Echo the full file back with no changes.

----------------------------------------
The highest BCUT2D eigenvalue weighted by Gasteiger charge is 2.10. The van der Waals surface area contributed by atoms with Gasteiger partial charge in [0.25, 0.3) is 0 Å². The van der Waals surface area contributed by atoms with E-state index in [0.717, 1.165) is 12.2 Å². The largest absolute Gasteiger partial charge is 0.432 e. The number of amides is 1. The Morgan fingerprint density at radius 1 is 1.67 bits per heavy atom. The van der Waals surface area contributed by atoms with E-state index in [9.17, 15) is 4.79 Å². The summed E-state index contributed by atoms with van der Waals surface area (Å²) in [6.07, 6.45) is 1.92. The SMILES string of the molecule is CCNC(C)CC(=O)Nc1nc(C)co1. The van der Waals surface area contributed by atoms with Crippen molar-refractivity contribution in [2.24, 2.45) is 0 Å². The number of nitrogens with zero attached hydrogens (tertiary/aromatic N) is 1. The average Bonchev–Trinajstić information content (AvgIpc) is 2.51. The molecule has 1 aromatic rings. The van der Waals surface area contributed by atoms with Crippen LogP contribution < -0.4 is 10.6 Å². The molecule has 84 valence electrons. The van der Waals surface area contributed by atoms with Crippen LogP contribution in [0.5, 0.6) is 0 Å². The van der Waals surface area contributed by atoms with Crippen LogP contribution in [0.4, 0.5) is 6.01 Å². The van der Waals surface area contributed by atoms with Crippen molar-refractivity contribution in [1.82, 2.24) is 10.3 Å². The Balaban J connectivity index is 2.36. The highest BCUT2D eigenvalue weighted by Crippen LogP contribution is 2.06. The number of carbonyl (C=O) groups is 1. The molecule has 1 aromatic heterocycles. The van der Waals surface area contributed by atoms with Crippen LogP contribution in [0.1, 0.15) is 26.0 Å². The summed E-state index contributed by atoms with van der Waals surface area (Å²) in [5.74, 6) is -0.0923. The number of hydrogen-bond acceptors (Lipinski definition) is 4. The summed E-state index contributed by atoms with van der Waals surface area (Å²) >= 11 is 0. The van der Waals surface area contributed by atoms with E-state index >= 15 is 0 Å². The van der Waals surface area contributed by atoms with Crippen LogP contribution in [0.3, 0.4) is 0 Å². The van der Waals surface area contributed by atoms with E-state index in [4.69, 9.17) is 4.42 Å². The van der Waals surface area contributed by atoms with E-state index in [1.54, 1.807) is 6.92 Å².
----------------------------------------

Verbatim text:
The highest BCUT2D eigenvalue weighted by Gasteiger charge is 2.10. The van der Waals surface area contributed by atoms with Gasteiger partial charge in [0.25, 0.3) is 0 Å². The van der Waals surface area contributed by atoms with E-state index in [0.717, 1.165) is 12.2 Å². The largest absolute Gasteiger partial charge is 0.432 e. The number of amides is 1. The Morgan fingerprint density at radius 1 is 1.67 bits per heavy atom. The van der Waals surface area contributed by atoms with E-state index in [9.17, 15) is 4.79 Å². The summed E-state index contributed by atoms with van der Waals surface area (Å²) in [6.07, 6.45) is 1.92. The SMILES string of the molecule is CCNC(C)CC(=O)Nc1nc(C)co1. The van der Waals surface area contributed by atoms with Crippen molar-refractivity contribution in [2.24, 2.45) is 0 Å². The number of nitrogens with zero attached hydrogens (tertiary/aromatic N) is 1. The average Bonchev–Trinajstić information content (AvgIpc) is 2.51. The molecule has 1 aromatic rings. The van der Waals surface area contributed by atoms with Crippen LogP contribution < -0.4 is 10.6 Å². The molecule has 84 valence electrons. The van der Waals surface area contributed by atoms with Crippen LogP contribution in [0.5, 0.6) is 0 Å². The van der Waals surface area contributed by atoms with Crippen LogP contribution in [0.4, 0.5) is 6.01 Å². The van der Waals surface area contributed by atoms with Crippen molar-refractivity contribution in [1.82, 2.24) is 10.3 Å². The Balaban J connectivity index is 2.36. The highest BCUT2D eigenvalue weighted by Crippen LogP contribution is 2.06. The number of carbonyl (C=O) groups is 1. The molecule has 1 aromatic heterocycles. The van der Waals surface area contributed by atoms with Crippen LogP contribution in [0.1, 0.15) is 26.0 Å². The summed E-state index contributed by atoms with van der Waals surface area (Å²) in [5.74, 6) is -0.0923. The number of hydrogen-bond acceptors (Lipinski definition) is 4. The summed E-state index contributed by atoms with van der Waals surface area (Å²) >= 11 is 0. The van der Waals surface area contributed by atoms with E-state index >= 15 is 0 Å². The van der Waals surface area contributed by atoms with Crippen LogP contribution in [0.3, 0.4) is 0 Å². The van der Waals surface area contributed by atoms with E-state index in [4.69, 9.17) is 4.42 Å². The van der Waals surface area contributed by atoms with E-state index in [1.54, 1.807) is 6.92 Å².